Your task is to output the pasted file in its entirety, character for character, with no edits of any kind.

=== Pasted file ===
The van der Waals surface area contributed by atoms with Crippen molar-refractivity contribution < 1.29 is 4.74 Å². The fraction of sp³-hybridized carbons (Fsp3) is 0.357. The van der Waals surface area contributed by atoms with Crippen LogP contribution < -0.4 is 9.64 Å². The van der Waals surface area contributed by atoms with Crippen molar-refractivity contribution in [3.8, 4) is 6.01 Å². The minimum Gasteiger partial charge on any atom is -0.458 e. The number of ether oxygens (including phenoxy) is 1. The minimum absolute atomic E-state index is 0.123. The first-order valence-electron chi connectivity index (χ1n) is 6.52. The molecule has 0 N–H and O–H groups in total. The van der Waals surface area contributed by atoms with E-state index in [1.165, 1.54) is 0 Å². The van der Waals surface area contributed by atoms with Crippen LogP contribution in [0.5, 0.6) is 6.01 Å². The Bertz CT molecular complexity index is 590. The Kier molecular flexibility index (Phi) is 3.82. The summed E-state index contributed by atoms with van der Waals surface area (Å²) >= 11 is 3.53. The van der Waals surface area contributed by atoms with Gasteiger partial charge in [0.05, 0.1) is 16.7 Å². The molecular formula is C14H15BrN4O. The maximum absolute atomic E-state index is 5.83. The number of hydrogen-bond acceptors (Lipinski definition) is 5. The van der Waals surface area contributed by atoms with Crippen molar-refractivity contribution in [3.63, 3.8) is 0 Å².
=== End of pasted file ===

The van der Waals surface area contributed by atoms with Crippen molar-refractivity contribution < 1.29 is 4.74 Å². The fraction of sp³-hybridized carbons (Fsp3) is 0.357. The van der Waals surface area contributed by atoms with Crippen LogP contribution < -0.4 is 9.64 Å². The van der Waals surface area contributed by atoms with Crippen molar-refractivity contribution in [3.8, 4) is 6.01 Å². The minimum Gasteiger partial charge on any atom is -0.458 e. The number of ether oxygens (including phenoxy) is 1. The minimum absolute atomic E-state index is 0.123. The first-order valence-electron chi connectivity index (χ1n) is 6.52. The molecule has 0 N–H and O–H groups in total. The van der Waals surface area contributed by atoms with E-state index in [1.165, 1.54) is 0 Å². The van der Waals surface area contributed by atoms with Crippen LogP contribution in [0.5, 0.6) is 6.01 Å². The Bertz CT molecular complexity index is 590. The Kier molecular flexibility index (Phi) is 3.82. The summed E-state index contributed by atoms with van der Waals surface area (Å²) >= 11 is 3.53. The van der Waals surface area contributed by atoms with Gasteiger partial charge in [0.05, 0.1) is 16.7 Å². The molecular formula is C14H15BrN4O. The maximum absolute atomic E-state index is 5.83. The number of hydrogen-bond acceptors (Lipinski definition) is 5. The van der Waals surface area contributed by atoms with Crippen molar-refractivity contribution in [3.63, 3.8) is 0 Å².